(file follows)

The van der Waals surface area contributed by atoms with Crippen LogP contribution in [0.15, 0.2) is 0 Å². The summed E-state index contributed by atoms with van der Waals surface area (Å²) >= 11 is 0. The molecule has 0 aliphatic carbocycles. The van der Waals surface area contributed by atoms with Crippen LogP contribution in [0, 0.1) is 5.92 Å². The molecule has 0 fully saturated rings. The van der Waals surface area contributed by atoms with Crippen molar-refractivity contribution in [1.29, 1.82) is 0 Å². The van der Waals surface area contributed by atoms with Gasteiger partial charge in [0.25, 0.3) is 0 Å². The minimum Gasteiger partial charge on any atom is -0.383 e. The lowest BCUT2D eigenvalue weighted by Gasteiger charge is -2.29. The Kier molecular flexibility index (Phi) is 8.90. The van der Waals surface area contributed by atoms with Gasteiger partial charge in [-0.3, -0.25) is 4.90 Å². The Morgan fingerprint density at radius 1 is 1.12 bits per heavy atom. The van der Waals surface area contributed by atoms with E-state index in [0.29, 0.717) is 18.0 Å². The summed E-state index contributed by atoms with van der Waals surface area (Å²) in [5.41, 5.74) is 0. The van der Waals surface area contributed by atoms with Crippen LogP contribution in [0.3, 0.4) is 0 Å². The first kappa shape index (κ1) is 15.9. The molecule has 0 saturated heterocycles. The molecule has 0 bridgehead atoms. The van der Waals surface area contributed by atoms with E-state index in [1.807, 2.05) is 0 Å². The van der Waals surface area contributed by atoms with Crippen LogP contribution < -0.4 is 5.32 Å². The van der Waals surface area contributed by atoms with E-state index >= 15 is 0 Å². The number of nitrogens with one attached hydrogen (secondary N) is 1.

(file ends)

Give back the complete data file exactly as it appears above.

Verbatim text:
The van der Waals surface area contributed by atoms with Crippen LogP contribution in [0.15, 0.2) is 0 Å². The summed E-state index contributed by atoms with van der Waals surface area (Å²) >= 11 is 0. The molecule has 0 aliphatic carbocycles. The van der Waals surface area contributed by atoms with Crippen LogP contribution in [0, 0.1) is 5.92 Å². The molecule has 0 fully saturated rings. The van der Waals surface area contributed by atoms with Crippen molar-refractivity contribution in [1.29, 1.82) is 0 Å². The van der Waals surface area contributed by atoms with Gasteiger partial charge in [0.25, 0.3) is 0 Å². The minimum Gasteiger partial charge on any atom is -0.383 e. The lowest BCUT2D eigenvalue weighted by Gasteiger charge is -2.29. The Kier molecular flexibility index (Phi) is 8.90. The van der Waals surface area contributed by atoms with Gasteiger partial charge in [-0.3, -0.25) is 4.90 Å². The Morgan fingerprint density at radius 1 is 1.12 bits per heavy atom. The van der Waals surface area contributed by atoms with E-state index in [0.29, 0.717) is 18.0 Å². The summed E-state index contributed by atoms with van der Waals surface area (Å²) in [5.41, 5.74) is 0. The van der Waals surface area contributed by atoms with Crippen LogP contribution in [0.3, 0.4) is 0 Å². The first kappa shape index (κ1) is 15.9. The molecule has 0 saturated heterocycles. The molecule has 0 bridgehead atoms. The van der Waals surface area contributed by atoms with E-state index in [1.807, 2.05) is 0 Å². The van der Waals surface area contributed by atoms with Crippen LogP contribution < -0.4 is 5.32 Å². The van der Waals surface area contributed by atoms with E-state index >= 15 is 0 Å². The number of nitrogens with one attached hydrogen (secondary N) is 1.